Riding high off the success of its predecessor, I wanted to be on top of Scream 2 (1997) since the first had completely slipped through my fingers. I was turning fourteen when the sequel hit theaters. I didn't see the original until it was available on VHS, borrowing it from a friend of mine and making the mistake of watching it with my mom during a time you don't want to watch those kinds of movies with any sort of guardian. Actually, I'm still against watching content with even as much as a nuanced sex joke in it with my mother. Puritanism reigns.
First film survivors Sidney Prescott (Neve Campbell) and Randy Meeks (Jamie Kennedy) make their way to Windsor College after graduating high school. Randy studies film and Sidney finds a major in both theatre and confronting phone pranksters with caller ID who only think they're funny by trivializing her ordeal with Billy and Stu. Additionally, the other survivors of the Woodsboro crime wave Gale and Dewey (Courtney Cox and David Arquette) return when someone else decides to use the same mask to go on a murdering spree on campus. Once again targeting Sidney and everyone she's close to.
Thus begins a tragic thought pattern: this woman can't buy a break.
Pinkett's quips were fluidly delivered with attitude, yet so painstakingly scripted and cringe worthy. Williamson, never shy about admitting wanting his characters to always have the right thing to say at the right time very much took his share of notes from the Black Acting School. Consider Pinkett's role as Peaches in A Low Down Dirty Shame (1994). I would argue the characters were almost similar, but written by a Black man, Keenan Ivory Wayans, the character was a beautiful, street smart, and comic relief sidekick that was far from buffoonish. And she gets the guy at the end.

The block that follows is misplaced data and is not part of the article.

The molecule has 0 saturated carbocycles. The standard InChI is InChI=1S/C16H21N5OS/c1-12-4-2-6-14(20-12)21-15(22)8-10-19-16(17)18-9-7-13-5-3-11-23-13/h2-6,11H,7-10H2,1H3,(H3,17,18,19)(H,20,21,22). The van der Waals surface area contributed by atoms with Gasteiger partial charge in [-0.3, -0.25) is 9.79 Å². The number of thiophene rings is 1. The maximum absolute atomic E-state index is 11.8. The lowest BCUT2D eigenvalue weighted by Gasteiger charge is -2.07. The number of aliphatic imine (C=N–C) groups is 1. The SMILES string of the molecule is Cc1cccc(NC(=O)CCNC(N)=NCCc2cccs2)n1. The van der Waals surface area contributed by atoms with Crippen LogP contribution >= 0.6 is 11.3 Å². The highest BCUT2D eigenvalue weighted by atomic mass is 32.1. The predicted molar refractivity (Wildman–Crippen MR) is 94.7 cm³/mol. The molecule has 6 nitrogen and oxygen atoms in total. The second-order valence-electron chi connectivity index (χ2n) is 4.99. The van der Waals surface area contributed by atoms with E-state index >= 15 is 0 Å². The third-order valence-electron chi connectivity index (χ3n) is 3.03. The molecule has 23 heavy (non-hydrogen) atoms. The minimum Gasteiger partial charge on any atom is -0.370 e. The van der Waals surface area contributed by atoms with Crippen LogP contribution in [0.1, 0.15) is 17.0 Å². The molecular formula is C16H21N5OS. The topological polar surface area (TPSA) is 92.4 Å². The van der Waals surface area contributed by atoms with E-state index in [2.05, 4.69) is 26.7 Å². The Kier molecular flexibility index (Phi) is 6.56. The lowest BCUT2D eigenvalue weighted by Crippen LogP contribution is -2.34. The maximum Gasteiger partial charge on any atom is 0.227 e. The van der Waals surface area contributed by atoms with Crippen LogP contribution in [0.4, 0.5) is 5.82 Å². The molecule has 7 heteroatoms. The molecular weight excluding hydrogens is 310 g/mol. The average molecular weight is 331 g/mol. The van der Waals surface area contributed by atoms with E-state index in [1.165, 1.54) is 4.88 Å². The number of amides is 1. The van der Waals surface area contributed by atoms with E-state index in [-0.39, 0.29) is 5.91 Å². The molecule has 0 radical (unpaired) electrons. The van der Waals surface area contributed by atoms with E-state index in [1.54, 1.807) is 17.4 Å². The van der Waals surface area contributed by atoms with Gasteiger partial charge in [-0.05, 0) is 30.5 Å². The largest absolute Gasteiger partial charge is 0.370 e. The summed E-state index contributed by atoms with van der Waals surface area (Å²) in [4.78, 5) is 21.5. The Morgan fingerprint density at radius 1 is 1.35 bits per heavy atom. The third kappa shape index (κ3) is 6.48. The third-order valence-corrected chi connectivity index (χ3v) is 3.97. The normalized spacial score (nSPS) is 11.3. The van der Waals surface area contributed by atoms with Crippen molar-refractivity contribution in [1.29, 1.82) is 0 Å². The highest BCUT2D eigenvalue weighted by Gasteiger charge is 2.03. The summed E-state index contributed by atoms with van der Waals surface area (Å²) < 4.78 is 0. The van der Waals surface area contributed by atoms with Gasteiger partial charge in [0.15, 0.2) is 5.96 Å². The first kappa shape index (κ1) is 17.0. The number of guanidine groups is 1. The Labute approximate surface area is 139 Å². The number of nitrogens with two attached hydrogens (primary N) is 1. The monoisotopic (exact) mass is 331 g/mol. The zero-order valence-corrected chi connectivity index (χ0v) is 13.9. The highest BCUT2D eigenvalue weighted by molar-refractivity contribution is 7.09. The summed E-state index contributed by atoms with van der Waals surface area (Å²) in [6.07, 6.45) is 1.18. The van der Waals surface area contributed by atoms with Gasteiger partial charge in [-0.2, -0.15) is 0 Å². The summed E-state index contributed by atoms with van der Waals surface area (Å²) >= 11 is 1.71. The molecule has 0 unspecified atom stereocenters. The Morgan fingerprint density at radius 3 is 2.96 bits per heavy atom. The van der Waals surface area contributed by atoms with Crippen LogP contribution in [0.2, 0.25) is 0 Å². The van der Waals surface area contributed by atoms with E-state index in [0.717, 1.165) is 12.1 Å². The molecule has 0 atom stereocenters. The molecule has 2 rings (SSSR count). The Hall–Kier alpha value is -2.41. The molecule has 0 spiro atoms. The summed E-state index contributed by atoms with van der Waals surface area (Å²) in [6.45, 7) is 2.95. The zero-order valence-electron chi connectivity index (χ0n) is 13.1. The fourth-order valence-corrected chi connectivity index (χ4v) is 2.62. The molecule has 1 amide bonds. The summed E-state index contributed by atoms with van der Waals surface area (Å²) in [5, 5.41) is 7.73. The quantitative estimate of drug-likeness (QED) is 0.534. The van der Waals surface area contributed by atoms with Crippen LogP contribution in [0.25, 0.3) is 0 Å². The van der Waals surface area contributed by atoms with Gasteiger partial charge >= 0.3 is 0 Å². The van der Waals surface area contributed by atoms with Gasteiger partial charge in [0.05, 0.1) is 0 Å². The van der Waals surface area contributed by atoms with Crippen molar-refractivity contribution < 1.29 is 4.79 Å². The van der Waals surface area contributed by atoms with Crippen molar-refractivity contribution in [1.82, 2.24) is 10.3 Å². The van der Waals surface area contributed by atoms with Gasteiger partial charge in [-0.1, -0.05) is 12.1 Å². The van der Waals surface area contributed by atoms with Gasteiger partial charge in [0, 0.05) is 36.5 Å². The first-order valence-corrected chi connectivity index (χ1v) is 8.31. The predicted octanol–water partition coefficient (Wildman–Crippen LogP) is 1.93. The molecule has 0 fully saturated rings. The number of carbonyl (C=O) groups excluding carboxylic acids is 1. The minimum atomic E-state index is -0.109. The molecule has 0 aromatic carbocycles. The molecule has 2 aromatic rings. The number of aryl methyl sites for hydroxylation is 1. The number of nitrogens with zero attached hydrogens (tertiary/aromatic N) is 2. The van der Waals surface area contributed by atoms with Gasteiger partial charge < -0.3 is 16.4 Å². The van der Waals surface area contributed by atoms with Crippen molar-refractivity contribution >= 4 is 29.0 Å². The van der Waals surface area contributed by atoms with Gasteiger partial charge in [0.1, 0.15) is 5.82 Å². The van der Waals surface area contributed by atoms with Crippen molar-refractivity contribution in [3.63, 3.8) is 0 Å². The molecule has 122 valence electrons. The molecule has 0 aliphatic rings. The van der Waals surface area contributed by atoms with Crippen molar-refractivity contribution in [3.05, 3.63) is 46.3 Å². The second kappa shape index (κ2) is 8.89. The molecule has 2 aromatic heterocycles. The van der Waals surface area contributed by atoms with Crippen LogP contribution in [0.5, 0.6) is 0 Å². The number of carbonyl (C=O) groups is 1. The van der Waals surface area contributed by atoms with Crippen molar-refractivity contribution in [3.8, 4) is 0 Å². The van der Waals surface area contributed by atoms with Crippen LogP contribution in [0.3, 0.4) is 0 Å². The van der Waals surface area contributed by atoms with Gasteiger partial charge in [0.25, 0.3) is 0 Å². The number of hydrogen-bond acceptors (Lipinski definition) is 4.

Maureen wasn't very likeable to some critics. But what did stand out with introspection was during the chaos in the theater as Maureen was being stabbed to death, took her last breaths to the front of a screen adaptation of a "real life" tragedy as a "real life" victim of thus inspired tragedy. It's very meta, and very 90s. It was that memorable, serious moment as patrons realized this woman was actually murdered, and we reflect on this as commentary of the escalated violence put on display during those times. Violent crime was theater. And realizing that our rapidly changing mediated world had reached some pretty low heights.
It's been said that her character was supposed to actually be one of the killers. Imagine what you will, but that would've been a lot more interesting. Especially considering there's a line in the film from Dewey (David Arquette) about the profile of most serial killers being "white males," Hallie's relatively low profile would've made a lot more sense instead of just acquiring the torch of token.
The bottom line is, these ladies earned their paycheck. Big stars at the time were signing on to this franchise before they even read the script with no care to how big or small their roles were. And I still do enjoy this film and remember the fun I had seeing it opening night.